“This is an exhibition with the ambition to show what in this medium is yeasty or restless,” Macek, who is one of the three curators of the exhibition, told The Slovak Spectator. “There are several levels of restlessness. One of them stems from the entry of digital photography. More or less 10 years ago digital photography cornered amateur photography but these photos were very trivial with all those adjustments done by Photoshop and the potential of digital photography was not yet reached. Now it seems to us that this new technology has brought results.”
Another restlessness which Macek said has been here since the 1980s and 1990s lies in what photography is, whether it is a work of art and what its limits are. He said the third level of restlessness is in the searching of the young, which is very peculiar in being visually appealing and spectacular but he added there is always some kind of diversion.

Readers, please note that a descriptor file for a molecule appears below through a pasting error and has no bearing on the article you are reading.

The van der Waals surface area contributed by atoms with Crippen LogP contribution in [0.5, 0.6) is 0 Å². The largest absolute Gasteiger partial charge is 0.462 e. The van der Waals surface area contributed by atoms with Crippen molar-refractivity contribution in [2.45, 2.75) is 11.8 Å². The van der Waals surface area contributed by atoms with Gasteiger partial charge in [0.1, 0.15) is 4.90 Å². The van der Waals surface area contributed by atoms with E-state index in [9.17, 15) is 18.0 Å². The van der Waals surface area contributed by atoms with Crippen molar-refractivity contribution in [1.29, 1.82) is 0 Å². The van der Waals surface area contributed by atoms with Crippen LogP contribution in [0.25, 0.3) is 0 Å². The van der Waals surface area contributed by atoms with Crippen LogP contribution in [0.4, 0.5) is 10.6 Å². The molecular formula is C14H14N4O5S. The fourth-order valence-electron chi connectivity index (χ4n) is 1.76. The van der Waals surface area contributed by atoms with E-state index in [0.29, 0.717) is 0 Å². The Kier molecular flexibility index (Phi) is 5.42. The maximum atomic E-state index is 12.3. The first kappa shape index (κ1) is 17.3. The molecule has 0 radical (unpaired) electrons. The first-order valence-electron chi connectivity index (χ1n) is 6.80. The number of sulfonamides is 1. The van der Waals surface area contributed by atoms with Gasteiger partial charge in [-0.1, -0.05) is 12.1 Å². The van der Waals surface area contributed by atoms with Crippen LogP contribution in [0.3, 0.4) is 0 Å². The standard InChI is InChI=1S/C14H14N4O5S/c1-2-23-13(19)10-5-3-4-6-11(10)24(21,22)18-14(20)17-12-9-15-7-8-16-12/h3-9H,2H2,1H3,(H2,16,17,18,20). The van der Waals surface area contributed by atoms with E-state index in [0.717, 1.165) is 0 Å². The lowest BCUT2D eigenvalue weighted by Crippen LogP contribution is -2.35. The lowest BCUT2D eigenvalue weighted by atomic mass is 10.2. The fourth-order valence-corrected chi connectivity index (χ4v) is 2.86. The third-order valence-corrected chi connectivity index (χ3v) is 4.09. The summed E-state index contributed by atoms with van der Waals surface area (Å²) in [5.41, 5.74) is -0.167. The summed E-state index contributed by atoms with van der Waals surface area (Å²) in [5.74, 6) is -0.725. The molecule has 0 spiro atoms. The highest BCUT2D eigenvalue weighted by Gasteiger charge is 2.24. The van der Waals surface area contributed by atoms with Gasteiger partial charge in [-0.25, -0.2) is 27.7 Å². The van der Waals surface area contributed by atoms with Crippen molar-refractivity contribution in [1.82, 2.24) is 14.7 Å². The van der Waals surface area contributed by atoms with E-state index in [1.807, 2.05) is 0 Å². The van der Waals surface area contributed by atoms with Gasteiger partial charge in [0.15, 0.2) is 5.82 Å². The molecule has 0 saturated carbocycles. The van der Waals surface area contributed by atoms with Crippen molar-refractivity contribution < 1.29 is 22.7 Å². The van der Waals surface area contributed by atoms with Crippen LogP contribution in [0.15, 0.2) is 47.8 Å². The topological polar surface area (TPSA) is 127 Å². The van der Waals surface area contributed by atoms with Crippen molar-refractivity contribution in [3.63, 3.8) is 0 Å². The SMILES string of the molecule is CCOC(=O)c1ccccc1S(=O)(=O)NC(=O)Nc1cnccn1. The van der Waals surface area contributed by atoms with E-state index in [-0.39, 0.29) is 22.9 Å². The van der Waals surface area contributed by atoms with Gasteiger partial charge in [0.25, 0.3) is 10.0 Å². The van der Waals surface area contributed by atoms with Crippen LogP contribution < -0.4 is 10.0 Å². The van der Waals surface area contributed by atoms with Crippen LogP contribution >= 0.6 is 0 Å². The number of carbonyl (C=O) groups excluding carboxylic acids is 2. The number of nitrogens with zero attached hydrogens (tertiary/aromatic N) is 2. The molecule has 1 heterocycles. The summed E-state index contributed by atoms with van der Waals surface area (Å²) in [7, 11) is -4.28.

“It is in some way treated with irony and as if morbid,” said Macek. “It is something that shows some emotional restlessness of the young generation.”
In total there are images from about 50 Slovak photographers living either in Slovakia or abroad.
The photographic history series of the region consists of three exhibitions. The first of them, called From the Photographic Archive, presents about 40 images from the last creative period of Czech photographer František Drtikol.